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E-cigarettes Do Not Help Smokers Quit

Last updated July 13, 2015

Approved by: Maulik P. Purohit MD MPH

Photo by Lindsay Fox

The researchers found that women, younger adults, and individuals with less education used e-cigarettes more. Also, individuals who used e-cigarettes were more likely to smoke their first cigarette less than 30 minutes after waking up. Additionally, the study reports that e-cigarette users were not more likely to want to quit smoking than non-users.


The popular cigarette substitute, e-cigarette, are often marketed as a smoking cessation tool. New research published in JAMA Internal Medicine, concluded that there is no association between e-cigarette practice and reduced cigarette consumption.

Researchers from the University of California, San Francisco interviewed 949 smokers, including 88 smokers who reported using e-cigarettes in the past month, asking questions like the following: 

  • How many cigarettes the participants smoke each day?
  • How long it is until the participants' first cigarette of the day?
  • If and when they intend on quitting smoking
  • Whether the participants had used e-cigarettes in the past 30 days.

The researchers found that women, younger adults, and individuals with less education used e-cigarettes more. Also, individuals who used e-cigarettes were more likely to smoke their first cigarette less than 30 minutes after waking up. Additionally, the study reports that e-cigarette users were not more likely to want to quit smoking than non-users.

Although 13.5 percent of the sample quit smoking, few of the successful quitters used e-cigarettes. This helped the researchers conclude that there was no significant link between e-cigarettes and quitting smoking.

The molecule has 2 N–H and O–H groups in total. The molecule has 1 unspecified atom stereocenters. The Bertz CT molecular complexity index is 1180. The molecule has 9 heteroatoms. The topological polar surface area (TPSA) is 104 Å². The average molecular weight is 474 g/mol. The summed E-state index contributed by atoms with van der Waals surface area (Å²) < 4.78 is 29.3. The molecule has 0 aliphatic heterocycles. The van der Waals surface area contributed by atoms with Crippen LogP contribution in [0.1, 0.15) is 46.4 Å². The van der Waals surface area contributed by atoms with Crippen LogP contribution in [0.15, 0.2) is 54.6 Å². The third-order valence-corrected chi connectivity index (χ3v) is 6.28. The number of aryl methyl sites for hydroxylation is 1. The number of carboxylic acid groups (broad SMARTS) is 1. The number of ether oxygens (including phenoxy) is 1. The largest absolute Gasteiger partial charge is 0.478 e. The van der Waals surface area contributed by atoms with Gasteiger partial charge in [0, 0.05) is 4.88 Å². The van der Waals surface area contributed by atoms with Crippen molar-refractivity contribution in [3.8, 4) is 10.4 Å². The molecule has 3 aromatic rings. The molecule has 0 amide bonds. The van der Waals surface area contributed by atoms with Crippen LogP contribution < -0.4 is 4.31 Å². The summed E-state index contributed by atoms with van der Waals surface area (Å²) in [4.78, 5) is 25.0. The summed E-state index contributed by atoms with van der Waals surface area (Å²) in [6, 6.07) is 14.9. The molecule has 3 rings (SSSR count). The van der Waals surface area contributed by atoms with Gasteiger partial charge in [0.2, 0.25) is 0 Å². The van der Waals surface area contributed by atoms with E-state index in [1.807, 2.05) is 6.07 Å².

The authors of the studies write, “Regulations should prohibit advertising claiming or suggesting that e-cigarettes are effective smoking cessation devices until claims are supported by scientific evidence.”

Dr. Mitchell H. Katz, deputy editor of JAMA Internal Medicine believes that though there is no data showing the benefits of e-cigarettes, there is a potential harm of e-cigarettes being unregulated.

Melodie Tilson, the director of policy for the Non-Smokers' Rights Association fears that e-cigarettes are readily available everywhere, which could entice a new generation of smokers. She says, “We want to base policy on much more rigorous studies…and other studies do show that e-cigarettes do help people quit, including one showing that e-cigarettes are at least as effective as nicotine patches.”

Additional Resources:

A Longitudinal Analysis of Electronic Cigarette Use and Smoking Cessation

Reviewed and Approved by a member of the DoveMed Editorial Board
First uploaded: March 27, 2014
Last updated: July 13, 2015